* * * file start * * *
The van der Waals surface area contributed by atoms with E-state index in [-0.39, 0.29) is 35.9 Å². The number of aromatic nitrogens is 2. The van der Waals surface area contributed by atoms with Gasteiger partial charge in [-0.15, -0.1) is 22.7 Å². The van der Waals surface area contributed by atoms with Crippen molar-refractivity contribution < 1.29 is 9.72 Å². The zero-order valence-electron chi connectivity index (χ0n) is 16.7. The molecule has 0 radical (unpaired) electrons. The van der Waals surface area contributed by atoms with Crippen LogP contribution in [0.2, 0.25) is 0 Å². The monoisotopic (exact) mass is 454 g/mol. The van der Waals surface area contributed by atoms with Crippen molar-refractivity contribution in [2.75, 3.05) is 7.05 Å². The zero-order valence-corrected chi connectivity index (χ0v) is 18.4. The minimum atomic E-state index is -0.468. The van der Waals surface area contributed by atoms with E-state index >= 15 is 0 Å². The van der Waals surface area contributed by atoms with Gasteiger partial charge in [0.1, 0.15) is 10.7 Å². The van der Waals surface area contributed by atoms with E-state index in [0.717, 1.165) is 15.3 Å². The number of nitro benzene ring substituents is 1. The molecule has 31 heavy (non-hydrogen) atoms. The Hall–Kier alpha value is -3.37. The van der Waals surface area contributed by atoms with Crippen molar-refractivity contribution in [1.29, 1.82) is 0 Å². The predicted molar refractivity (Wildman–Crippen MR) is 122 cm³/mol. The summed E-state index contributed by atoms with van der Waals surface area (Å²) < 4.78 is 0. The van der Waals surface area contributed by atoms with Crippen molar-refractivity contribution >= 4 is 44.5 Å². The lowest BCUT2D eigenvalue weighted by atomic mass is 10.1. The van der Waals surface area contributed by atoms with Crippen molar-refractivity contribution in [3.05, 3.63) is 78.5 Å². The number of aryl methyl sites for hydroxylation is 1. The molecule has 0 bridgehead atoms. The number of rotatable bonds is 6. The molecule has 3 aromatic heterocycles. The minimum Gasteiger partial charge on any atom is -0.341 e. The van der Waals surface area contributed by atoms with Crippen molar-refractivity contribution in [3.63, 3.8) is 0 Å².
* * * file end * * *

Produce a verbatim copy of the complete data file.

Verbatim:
The van der Waals surface area contributed by atoms with E-state index in [-0.39, 0.29) is 35.9 Å². The number of aromatic nitrogens is 2. The van der Waals surface area contributed by atoms with Gasteiger partial charge in [-0.15, -0.1) is 22.7 Å². The van der Waals surface area contributed by atoms with Crippen molar-refractivity contribution < 1.29 is 9.72 Å². The zero-order valence-electron chi connectivity index (χ0n) is 16.7. The molecule has 0 radical (unpaired) electrons. The van der Waals surface area contributed by atoms with Crippen LogP contribution in [0.2, 0.25) is 0 Å². The monoisotopic (exact) mass is 454 g/mol. The van der Waals surface area contributed by atoms with Crippen molar-refractivity contribution in [2.75, 3.05) is 7.05 Å². The zero-order valence-corrected chi connectivity index (χ0v) is 18.4. The minimum atomic E-state index is -0.468. The van der Waals surface area contributed by atoms with E-state index >= 15 is 0 Å². The van der Waals surface area contributed by atoms with Gasteiger partial charge in [0.1, 0.15) is 10.7 Å². The van der Waals surface area contributed by atoms with E-state index in [0.717, 1.165) is 15.3 Å². The number of nitro benzene ring substituents is 1. The molecule has 31 heavy (non-hydrogen) atoms. The Hall–Kier alpha value is -3.37. The van der Waals surface area contributed by atoms with Crippen molar-refractivity contribution in [1.29, 1.82) is 0 Å². The predicted molar refractivity (Wildman–Crippen MR) is 122 cm³/mol. The summed E-state index contributed by atoms with van der Waals surface area (Å²) < 4.78 is 0. The van der Waals surface area contributed by atoms with Crippen molar-refractivity contribution >= 4 is 44.5 Å². The lowest BCUT2D eigenvalue weighted by atomic mass is 10.1. The van der Waals surface area contributed by atoms with Crippen molar-refractivity contribution in [3.05, 3.63) is 78.5 Å². The number of aryl methyl sites for hydroxylation is 1. The molecule has 0 bridgehead atoms. The number of rotatable bonds is 6. The molecule has 3 aromatic heterocycles. The minimum Gasteiger partial charge on any atom is -0.341 e. The van der Waals surface area contributed by atoms with Crippen molar-refractivity contribution in [3.63, 3.8) is 0 Å².